• Control(c_qubits, gate): The application of gate to the quantum state is controlled by c_qubits,

  • Projection(state, qubits): The quantum state is projected to state,

  • Measure(qubits): A measurement operation on qubits is applied to the quantum state,

  • FunctionalGate(f, qubits): f is applied to the quantum state. Observe that f can be an arbitrary function, allowing the easy and straightforward implementation of oracles such as the Grover gate [grover1996fast] or QAOA simulations [farhi2016quantum, wang2018quantum, hadfield2019quantum],

  • SchmidtGate(gates, s): This gate is used to represent decomposed gates in the form , with and being arbitrary gates. Arbitrary gates can be decomposed in SchmidGate by using gate.utils.decompose. Similarly, SchmidGate can be merged back to a MatrixGate by using gate.utils.merge.

At the moment,

HybridQ implements the following dm.gate.Gate for density matrix simulations:

  • KrausSuperGate(gates, s): The KrausSuperGate is a specialization of the SchmidtGate for density matrices. More specifically, the gate implements:

    with being the density matrix, and and being arbitrary gates.

  • MatrixSuperGate: This gate is the operator representation of the superoperator defining a quantum map. More precisely, once is vectorized, MatrixSuperGate is applied to using a matrix-vector multiplication.

All gate.Gate and dm.gate.Gate provide a useful way to “tag” them. Tagging can be used to identify and/or filter specific gates:

from hybridq.gate.utils import get_available_gates
from hybridq.gate import Gate
import numpy as np
# Generate random gates with tags
gates = [
    Gate(np.random.choice(get_available_gates()),
         tags=dict(a=np.random.randint(2)))
           for _ in range(10)
]
# Filter only gates with tags[’a’] == 0
list(filter(lambda g: g.tags[’a’] == 0, gates))
> [Gate_U3(name=’U3’,
>          n_qubits=1,
>          n_params=3,
>          tags={’a’: 0}),
>  Gate_CX(name=’CX’,
>          n_qubits=2,
>          M=numpy.ndarray(shape=(4, 4),
>                          dtype=int64),
>          tags={’a’: 0}),
>  Gate_ISWAP(name=’ISWAP’,
>             n_qubits=2,
>             M=numpy.ndarray(shape=(4, 4),
>                             dtype=complex128),
>             tags={’a’: 0}),
>  Gate_FSIM(name=’FSIM’,
>            n_qubits=2,
>            n_params=2,
>            tags={’a’: 0})]

Ii-a Noisy gates

HybridQ fully supports multiple noise channels (noise.channel) which are different specializations of the more general KrausSuperGate. Among them, it is worth mentioning:

  • GlobalPauliChannel: A general channel describing the map , where are length vectors (for qubits) with entries in describing a tensor product of single-qubit Pauli operators.

  • GlobalDepolarizingChannel: A special case of GlobalPauliChannel, describing , where is the dimension,

    the identity matrix, and

    a probability.

  • DephasingChannel: A single qubit dephasing channel of the form , where is a Pauli matrix specified by the user.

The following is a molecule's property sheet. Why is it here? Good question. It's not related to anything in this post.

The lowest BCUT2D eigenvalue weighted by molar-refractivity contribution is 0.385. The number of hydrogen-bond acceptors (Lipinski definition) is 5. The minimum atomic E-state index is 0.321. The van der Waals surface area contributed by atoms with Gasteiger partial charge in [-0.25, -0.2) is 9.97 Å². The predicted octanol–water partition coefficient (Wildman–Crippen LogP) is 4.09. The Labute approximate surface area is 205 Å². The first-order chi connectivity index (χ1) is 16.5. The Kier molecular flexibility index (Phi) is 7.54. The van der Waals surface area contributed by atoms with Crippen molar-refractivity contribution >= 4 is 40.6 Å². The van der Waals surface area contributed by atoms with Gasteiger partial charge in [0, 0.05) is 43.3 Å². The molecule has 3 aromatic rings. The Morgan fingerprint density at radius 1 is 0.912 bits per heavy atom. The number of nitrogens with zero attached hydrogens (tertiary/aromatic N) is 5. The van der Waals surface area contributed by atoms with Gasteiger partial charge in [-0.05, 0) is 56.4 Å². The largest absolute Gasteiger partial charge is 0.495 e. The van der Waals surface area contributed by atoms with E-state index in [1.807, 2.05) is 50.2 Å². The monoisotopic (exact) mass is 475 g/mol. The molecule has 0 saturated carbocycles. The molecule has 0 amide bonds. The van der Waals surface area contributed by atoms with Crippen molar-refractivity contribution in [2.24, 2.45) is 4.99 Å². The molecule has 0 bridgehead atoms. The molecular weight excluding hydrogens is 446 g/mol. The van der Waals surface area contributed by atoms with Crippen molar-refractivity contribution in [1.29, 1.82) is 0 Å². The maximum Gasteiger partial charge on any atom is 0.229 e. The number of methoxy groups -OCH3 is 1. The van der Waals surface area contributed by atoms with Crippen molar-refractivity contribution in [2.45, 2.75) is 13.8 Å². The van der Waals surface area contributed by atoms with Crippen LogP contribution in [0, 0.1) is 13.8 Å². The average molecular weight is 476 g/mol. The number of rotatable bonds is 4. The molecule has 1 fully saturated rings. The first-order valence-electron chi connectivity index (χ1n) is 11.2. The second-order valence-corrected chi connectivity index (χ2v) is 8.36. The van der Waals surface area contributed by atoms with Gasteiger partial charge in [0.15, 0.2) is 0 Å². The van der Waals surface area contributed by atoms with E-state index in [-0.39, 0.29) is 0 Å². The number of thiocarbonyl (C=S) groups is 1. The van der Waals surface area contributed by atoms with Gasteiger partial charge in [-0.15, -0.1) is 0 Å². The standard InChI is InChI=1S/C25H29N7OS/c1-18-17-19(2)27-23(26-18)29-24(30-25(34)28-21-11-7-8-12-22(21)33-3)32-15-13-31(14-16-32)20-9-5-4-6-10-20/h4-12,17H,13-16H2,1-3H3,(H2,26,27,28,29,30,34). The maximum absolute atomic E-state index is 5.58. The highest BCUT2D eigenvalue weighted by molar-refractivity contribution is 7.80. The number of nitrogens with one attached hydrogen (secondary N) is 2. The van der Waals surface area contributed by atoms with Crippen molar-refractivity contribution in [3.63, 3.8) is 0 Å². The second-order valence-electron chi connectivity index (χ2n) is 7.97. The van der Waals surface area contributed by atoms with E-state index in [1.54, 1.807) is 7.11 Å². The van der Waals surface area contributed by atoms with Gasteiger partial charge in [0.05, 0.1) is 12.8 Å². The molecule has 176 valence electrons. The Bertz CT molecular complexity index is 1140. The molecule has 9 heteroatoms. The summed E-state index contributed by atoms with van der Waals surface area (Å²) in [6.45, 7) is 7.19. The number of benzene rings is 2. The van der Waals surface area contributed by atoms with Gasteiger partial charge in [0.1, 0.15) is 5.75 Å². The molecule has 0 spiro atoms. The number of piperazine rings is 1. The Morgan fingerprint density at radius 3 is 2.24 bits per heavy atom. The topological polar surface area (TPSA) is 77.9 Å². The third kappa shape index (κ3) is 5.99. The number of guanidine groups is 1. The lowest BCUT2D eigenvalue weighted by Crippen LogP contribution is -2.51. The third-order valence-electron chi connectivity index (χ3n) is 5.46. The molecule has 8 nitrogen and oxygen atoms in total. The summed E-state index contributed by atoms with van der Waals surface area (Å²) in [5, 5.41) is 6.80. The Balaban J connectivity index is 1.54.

• AmplitudeDampingChannel: A single qubit channel with Kraus operators , . The user can additionally specify a non-zero excitation rate (for ), i.e. implementing a generalized amplitude damping channel.

Each of the “Global” channels also supports a corresponding “Local” version, with noise applied independently to each qubit specified. The user can specify unique parameters for each qubit, or a single set of values to use on every qubit. Moreover, these noise channels can be ‘attached’ to standard gate.Gate, in order to implement a noisy gate.

Ii-B Grover Oracle

In this section, we demonstrate how simple it is to construct a Grover gate [grover1996fast] in HybridQ. The first step consists in providing a function f to update the quantum state:

from hybridq.gate import Projection
import numpy as np
def grover(self, psi, order):
    """
    Given a quantum state ‘psi‘ with qubits given
    by ‘order‘, invert the phase of the state
    0....0.
    """
    # First, let’s create a projector
    proj = Projection(state=’0’ * self.n_qubits,
                      qubits=self.qubits)
    # Project quantum state
    psi0, new_order = proj(psi=psi,
                           order=order,
                           renormalize=False)
    # Check that order hasn’t changed
    assert(new_order == order)
    # Update quantum state
    psi -= 2 * psi0
    # Return quantum state
    return psi, order

Once the Grover oracle is defined, a FunctionalGate can be used to define the Grover gate:

from hybridq.gate import FunctionalGate
import numpy as np
# Define a Grover gate that will act
# on qubits 1 and 2 only
grover_gate = FunctionalGate(f=grover,
                             qubits=[1, 2])
# Define a superposition of three qubits
psi = np.ones(shape=(2, 2, 2),
              dtype=’complex’)
psi /= np.linalg.norm(psi)
# Apply Grover gate to state
new_psi, _ = grover_gate(psi, order=[0, 1, 2])
# Print output
for i, x in enumerate(new_psi.ravel()):
    print(’{0}: {1:+g}’.format(
      bin(i)[2:].zfill(3),
      np.real_if_close(x)))
> 000: -0.353553
> 001: +0.353553
> 010: +0.353553
> 011: +0.353553
> 100: -0.353553
> 101: +0.353553
> 110: +0.353553
> 111: +0.353553

Iii Circuits

If gates are the “instructions“ to manipulate quantum states, circuits are nothing less than “programs” with multiple instructions to follow. Following the same philosophy we used to build gates, the circuit design in HybridQ is kept as simple as possible, with multiple “utilities” acting on them.